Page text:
Interview with Rosa von Praunheim

     |    Monday July 4th, 2016

An edited version of this interview appeared in Exberliner Magazine (April 2015) to coincide with the theatrical release of his most recent film TOUGH LOVE and an accompanying ten film homage at Berlin’s Lichtblick cinema.

Without filmmaker and (recent Bundesverdienstkreuz recipient) Rosa von Praunheim’s gamechanging films and controversial media interventions – he practically invented the outing of public figures as a response to the stigmatization of homosexuals in the 1980s and 90s due to the Aids crisis – gay life today might be very different. His important body of work over nearly five decades includes everything from camp satire of bourgeois morals (“Die Bettwurst”), gay liberation manifestos (“Not the Homosexual Is Perverse, But the Society He Lives In”), activist films (“The AIDS Trilogy”) and a collection documentaries and fictionalized biographies about famous and everyday people embodying various aspects of gay identities: from superstar cartoonist Ralf König (“King of Comics”), expat trannies in 80s West Berlin (“City of Lost Souls”), pioneering sexologist and Nazi victim Magnus Hirschfeld (“The Einstein of Sex”) and East German queer icon Charlotte von Mahlsdorf, later discredited as a Stasi informer (“I Am My Own Woman”) to “Rent Boys of Bahnhof Zoo” and gay concentration camp survivors (“A Life in Vain – Walter Schwarze”). At 72, von Praunheim is still going strong – he teaches film at Potsdam’s Media University “Konrad Wolf” – one of his prize students is Axel Ranisch – while maintaining a very regular output, still making relevant and engaging films while ever raising the bar for himself. Von Praunheim speaks about different forms of capturing real life stories on film, what issues he feels are relevant to the LGBT community and his take on gender relations (though he might not use that term…).

Von Praunheim’s most recent film, TOUGH LOVE is a docudrama about former Berlin pimp Andreas Marquardt, a particularly rough customer who was the victim of physical and sexual abuse from his father and mother. After a stint in Tegel Prison and some psychotherapy he opened a martial arts school and teaches karate to underprivileged Neukölln kids. Marquardt later published his memoirs, co-written with psychotherapist Jürgen Lemke. As it fate has it, Lemke is a good friend of Praunheim’s, and that’s how he came to tell this particular story.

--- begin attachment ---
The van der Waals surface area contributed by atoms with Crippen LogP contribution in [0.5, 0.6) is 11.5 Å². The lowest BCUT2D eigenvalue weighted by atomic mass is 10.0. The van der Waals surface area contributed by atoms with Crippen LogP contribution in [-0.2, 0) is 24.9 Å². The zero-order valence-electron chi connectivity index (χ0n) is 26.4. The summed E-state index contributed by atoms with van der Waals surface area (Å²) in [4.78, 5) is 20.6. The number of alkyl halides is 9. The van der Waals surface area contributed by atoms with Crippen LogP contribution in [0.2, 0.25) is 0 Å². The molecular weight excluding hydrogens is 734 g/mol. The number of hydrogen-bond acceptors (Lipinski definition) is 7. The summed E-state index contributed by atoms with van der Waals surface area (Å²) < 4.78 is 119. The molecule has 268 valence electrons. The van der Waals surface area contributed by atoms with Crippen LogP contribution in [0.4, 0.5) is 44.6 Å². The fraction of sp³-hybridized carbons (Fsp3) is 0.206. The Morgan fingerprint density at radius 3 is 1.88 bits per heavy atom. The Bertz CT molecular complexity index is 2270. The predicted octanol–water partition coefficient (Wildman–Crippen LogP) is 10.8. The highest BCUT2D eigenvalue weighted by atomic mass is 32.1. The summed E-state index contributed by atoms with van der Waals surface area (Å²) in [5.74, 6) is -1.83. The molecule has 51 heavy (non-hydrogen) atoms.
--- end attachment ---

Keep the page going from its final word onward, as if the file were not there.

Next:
Hanno Kofler and Andreas Marquardt

The film features interviews with Marquardt and fictional sequences with him played by actor Hanno Koffler. How did Praunheim come to choose the mixture of fact and fiction? “It’s more believable if you see the real person, to underline that it’s a true story and not fictional.” Praunheim didn’t want to do a straight documentary about Marquardt “because there already were documentaries about Andreas Marquardt after the book about him came out. I was interested in a fiction film with documentary elements.” Marquardt was easily won over, as he feels comfortable with opening up, but Marquardt’s longtime companion, Marion Erdmann (played by Luise Heyer in the film), another major character in the story, “was more shy and anxious. She doesn’t push herself into the limelight. But she did it for his sake,” Praunheim explains. Erdmann was one of Marquardt’s underage prostitutes and yet stuck with Marquardt through thick and thin.

TOUGH LOVE: Marion Erdmann and her fictional counterpart, Luise Heyer

TOUGH LOVE is a departure thematically for Praunheim, and yet like his earlier work, it illuminates gender relations, just from a different angle. How does this all fit together? “Andreas Marquardt is a macho, “ Praunheim starts to elaborate. “He took up karate which is a tough sport and is very successful at it. He’s a legend in the world of sports. So he’s lived his whole life with incredible toughness. And now it’s hard to make him understand what this machismo means. It’s his life. And his life is determined by his hatred of women which resulted from the sexual abuse by his mother.” But Marquardt was able at some point to admit weakness and seek help. “That has to with his being in jail. He didn’t want to stay there forever and needed to talk about himself. And that worked out very well.”
And what about Marion, who on the surface seems incredibly docile but also displays flashes of strength? Praunheim is not so convinced. “While he as in jail, she did take care of the gym and managed his whole livelihood. But she did it all for him. I think today it’s still the case that the lives of many women center around doing everything for their men. One psychiatrist said that ‘Tough Love’ is an instructional film for women who still make themselves entirely dependent on men. Marion and Andreas don’t have any children, with women who do it’s even more tragic. It’s still a part of women’s traditional role to behave masochistically towards the man, despite tragedy, difficulties and humiliation.”

And what about alternatives to traditional role models. Like gay marriage, for example? “I personally don’t believe in gay marriage”, says Praunheim. “I will never marry my boyfriend. I see the tragedy of many heterosexual couples when they get divorced, for both women and men. Everyone should be warned.” Is gay marriage just assimilation into middle class values? “Adapting to middle class values is [inevitable], whether it’s gays becoming religious, joining the army or adopting children, it’s not my bag. As for children, those who want to have them – I think it’s mostly lesbian couples – I think it’s wonderful. I have nothing against children. I also think it’s good for stable gay couples. But I personally don’t have such a connection to family so I can’t really say anything.”